• Bruce Rich
  • September 28, 2004
  • pp. 3-25, 36-49

As we heard in the previous two hearings, the cancer of systemic corruption threatens to undermine the purposes for which the MDBs were established. As much as 20 to 30% of World Bank lending and other donor funds, such as those from the ADB, may have been stolen in Indonesia, according to the World Bank’s Jakarta-based staff as expressed in leaked memos from the late 1990s. In countries with analogous levels of corruption, the amounts may be the same or even greater.The ADB has lent some $105 billion since its inception in 1966. Some of its major borrowers, such as Bangladesh, rank even lower on lists of international perceptions of corruption than Indonesia. If 30% of ADB lending has succumbed to ‘leakage’ over the years, that would amount to well over $30 billion in stolen funds.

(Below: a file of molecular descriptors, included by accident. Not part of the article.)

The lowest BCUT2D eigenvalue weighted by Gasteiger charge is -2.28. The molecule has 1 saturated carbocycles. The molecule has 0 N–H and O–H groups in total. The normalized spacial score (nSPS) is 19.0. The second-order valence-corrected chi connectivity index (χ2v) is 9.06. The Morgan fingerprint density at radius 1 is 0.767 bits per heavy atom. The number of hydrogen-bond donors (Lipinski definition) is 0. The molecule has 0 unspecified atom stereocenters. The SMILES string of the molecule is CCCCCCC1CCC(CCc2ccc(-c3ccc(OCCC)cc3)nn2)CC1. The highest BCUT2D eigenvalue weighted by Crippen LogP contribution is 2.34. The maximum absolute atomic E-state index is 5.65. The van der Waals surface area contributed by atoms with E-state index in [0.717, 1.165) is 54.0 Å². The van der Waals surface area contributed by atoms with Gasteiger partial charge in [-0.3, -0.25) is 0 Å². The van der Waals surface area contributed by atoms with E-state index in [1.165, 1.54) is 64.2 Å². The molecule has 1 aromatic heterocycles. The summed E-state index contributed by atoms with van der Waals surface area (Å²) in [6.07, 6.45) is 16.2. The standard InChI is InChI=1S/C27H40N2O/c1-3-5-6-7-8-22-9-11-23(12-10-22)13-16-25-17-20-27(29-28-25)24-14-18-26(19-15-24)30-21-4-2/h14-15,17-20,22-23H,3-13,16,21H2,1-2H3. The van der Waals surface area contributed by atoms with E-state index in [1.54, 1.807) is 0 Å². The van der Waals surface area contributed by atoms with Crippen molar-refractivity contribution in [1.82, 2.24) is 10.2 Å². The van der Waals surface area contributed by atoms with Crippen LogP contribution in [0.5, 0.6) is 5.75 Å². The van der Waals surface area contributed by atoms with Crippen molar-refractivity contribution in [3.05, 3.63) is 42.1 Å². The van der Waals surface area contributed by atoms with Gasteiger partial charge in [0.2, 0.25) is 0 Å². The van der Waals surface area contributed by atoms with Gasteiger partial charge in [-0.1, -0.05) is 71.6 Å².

You yourself, Mr. Chairman, correctly ventured that the total amount diverted from cumulative World Bank lending since the institution’s inception may be as much as $100 billion. Although the World Bank is in most respects the leader in anti-corruption efforts amongst the MDBs, there are serious questions about whether current efforts are adequate to deal with the scale of corruption that occurs in some of the World Bank’s major borrowing countries. These countries are also the major borrowers of the regional MDBs, including the ADB.The situation regarding control and oversight of corruption and diversion of loans appears to be much worse at the ADB than at the World Bank. To date, while the ADB has begun to take some relatively timid measures to address corruption, these measures are so inadequate that many informed observers within and outside the ADB would characterize them as cosmetic, whatever the stated intention. Like the other MDBs, the ADB suffers from the well-documented ‘culture of loan approval’—where staff are rewarded for processing and pushing loans, but not for monitoring projects and ensuring quality. But that the ADB suffers from a deeper organizational crisis is no secret, and over the past three years at least two non-U.S. Executive Directors of the institution have made public statements referring to a deeply entrenched institutional culture of patronage and unaccountability.

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